AUSTIN (KXAN) — City council will move forward with creating a mixed-use science and research district in the area surrounding the Domain that could help provide resources for the emerging life sciences industry in Austin.

All members approved the resolution, with council member Alison Alter choosing to abstain from the vote.

The resolution says council will support an amendment to the North Burnet/Gateway Regulating Plan to create new rules for how the area can be developed and used. The plan was created in 2006 as a way to guide the development of the area to make sure it helped tackle the growth challenges of Austin.

Over the years, the area has changed from industrial and warehouse structures to more mixed-use development, such as housing, office spaces, and retail stores. Now, there is a demand for more resources for life sciences.

Life Science industry in Austin

According to a joint report by Austin Medtech Connect and Austin Next released this summer, the amount of venture funding into life sciences in Austin increased ten times between 2017 and 2023. The report says there are more than 260 companies in Austin employing more than 18,000 people, a nearly 74% increase in job growth in the past three years.

Life sciences can be broken down into multiple sections, like biotech, pharmaceuticals, diagnostics, and research.

Dr. Jawad Ali is a surgeon and the president of Austin Medtech Connect, an organization with a mission to connect all the various stakeholders in the life sciences industry to help deliver the next generation of health tech and healthcare delivery in central Texas. He co-authored the report released this summer.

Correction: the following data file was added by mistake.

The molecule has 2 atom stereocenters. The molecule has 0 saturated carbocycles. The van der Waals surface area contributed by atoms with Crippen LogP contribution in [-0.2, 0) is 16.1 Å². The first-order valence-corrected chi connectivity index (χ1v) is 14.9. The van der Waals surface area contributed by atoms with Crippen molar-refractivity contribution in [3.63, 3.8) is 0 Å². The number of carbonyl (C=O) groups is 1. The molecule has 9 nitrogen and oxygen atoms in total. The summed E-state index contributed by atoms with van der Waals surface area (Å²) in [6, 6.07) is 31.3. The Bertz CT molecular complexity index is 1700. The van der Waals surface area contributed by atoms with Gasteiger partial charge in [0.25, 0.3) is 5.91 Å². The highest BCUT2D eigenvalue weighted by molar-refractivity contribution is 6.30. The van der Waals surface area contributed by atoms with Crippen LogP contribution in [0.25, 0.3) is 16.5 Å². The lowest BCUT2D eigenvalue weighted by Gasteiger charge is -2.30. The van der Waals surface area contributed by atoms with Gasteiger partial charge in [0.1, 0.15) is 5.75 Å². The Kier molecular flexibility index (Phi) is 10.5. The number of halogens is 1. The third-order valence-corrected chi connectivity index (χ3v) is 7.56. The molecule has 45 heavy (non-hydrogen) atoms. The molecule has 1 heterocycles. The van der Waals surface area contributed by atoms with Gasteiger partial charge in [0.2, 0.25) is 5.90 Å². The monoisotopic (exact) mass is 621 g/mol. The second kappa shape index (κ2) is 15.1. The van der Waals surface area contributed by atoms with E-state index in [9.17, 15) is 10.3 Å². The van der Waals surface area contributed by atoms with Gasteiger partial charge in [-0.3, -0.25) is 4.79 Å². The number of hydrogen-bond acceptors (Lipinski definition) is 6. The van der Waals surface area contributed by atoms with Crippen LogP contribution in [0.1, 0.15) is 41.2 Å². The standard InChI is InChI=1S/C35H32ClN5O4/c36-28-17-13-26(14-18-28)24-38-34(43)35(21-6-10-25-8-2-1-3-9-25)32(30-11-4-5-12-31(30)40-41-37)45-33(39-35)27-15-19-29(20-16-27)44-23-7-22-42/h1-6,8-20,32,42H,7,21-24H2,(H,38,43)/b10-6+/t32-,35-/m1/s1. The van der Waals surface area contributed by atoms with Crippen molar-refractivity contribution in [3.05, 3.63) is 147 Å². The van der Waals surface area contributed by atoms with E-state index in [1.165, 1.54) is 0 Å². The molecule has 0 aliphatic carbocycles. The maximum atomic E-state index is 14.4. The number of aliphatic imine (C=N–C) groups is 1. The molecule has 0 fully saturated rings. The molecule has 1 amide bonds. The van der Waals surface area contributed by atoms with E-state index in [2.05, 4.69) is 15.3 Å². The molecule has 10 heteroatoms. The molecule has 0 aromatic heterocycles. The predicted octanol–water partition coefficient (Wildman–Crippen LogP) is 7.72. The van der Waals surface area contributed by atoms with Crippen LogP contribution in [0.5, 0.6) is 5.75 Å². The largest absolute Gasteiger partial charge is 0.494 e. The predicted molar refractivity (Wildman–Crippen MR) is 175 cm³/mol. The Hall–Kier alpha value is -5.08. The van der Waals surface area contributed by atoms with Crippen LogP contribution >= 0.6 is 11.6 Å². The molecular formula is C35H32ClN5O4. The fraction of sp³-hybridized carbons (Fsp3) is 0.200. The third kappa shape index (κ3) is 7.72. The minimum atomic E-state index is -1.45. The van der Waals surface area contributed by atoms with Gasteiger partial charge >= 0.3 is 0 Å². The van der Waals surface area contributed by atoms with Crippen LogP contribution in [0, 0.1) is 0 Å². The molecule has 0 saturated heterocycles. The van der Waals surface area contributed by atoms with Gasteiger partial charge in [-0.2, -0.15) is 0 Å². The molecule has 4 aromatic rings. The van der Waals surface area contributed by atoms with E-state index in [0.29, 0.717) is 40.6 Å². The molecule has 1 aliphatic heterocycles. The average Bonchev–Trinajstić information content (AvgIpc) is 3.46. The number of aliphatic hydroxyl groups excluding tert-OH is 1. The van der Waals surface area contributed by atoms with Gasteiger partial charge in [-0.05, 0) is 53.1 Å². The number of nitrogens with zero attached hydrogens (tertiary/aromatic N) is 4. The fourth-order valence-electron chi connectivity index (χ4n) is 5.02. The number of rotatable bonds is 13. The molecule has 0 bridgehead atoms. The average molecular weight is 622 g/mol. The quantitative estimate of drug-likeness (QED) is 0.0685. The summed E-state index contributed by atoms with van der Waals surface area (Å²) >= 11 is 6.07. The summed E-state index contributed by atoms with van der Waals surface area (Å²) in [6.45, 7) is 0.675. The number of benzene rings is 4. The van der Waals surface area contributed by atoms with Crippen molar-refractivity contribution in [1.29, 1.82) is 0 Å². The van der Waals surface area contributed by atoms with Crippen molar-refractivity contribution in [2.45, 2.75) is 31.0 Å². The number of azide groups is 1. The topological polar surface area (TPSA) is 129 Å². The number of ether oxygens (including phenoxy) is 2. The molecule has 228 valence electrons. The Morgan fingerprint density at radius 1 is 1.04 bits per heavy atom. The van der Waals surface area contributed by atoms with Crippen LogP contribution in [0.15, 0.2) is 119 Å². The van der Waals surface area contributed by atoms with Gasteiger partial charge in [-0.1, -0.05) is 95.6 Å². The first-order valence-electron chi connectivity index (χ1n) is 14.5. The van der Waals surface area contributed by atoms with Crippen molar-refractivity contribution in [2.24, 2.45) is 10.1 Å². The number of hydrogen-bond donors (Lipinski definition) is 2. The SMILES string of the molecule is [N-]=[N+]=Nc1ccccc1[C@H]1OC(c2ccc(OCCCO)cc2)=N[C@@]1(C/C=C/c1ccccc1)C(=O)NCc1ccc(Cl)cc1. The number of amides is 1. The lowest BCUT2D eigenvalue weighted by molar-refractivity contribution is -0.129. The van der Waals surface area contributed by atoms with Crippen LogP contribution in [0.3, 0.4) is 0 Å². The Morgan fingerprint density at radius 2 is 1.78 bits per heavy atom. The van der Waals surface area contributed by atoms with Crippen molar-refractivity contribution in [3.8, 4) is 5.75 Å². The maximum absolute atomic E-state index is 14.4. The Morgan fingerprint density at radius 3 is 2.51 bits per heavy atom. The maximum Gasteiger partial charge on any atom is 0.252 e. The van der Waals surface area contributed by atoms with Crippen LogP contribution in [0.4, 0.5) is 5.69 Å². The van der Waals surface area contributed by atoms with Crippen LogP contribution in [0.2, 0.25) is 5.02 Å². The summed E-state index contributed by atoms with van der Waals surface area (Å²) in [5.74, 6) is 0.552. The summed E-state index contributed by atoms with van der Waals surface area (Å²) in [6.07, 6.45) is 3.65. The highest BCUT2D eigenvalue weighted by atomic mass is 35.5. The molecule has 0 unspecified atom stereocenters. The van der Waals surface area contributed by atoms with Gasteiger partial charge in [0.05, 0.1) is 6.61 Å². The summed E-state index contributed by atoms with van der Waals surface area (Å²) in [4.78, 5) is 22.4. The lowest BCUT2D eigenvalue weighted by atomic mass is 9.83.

Dr. Ali says the industry can continue to grow, but it needs help doing so. Currently, a problem preventing growth in Austin is the lack of lab spaces, Dr. Ali explained. When comparing lab space to other top cities, Austin is behind. Boston has 52.7 million square feet of available lab space, while Austin has just 1.6 million square feet, according to the report.

This resolution would open the door to creating more lab space in the city, and Dr. Ali is in full support of the effort.

“It’s also a strong signal to the industry that the public sector is behind these efforts, and so it facilitates further growth,” Dr. Ali explained.

This new resolution, along with the new medical center coming to downtown Austin will add much-needed infrastructure.

“I think it’s important for efforts like these to be done in coordination with local partners so that it can be built in a way that addresses real needs,” Dr. Ali said.

District 6 council member Mackenzie Kelly is one of the co-sponsors of the resolution. She said in an email to KXAN, “Investing in our community is crucial for growth and prosperity. Item #27 holds the potential to contribute to the local economy, enhance the quality of life, and promote community engagement. This resolution will bring life sciences, labs, biomedical, and more to Austin, making it essential to support the betterment of our community.”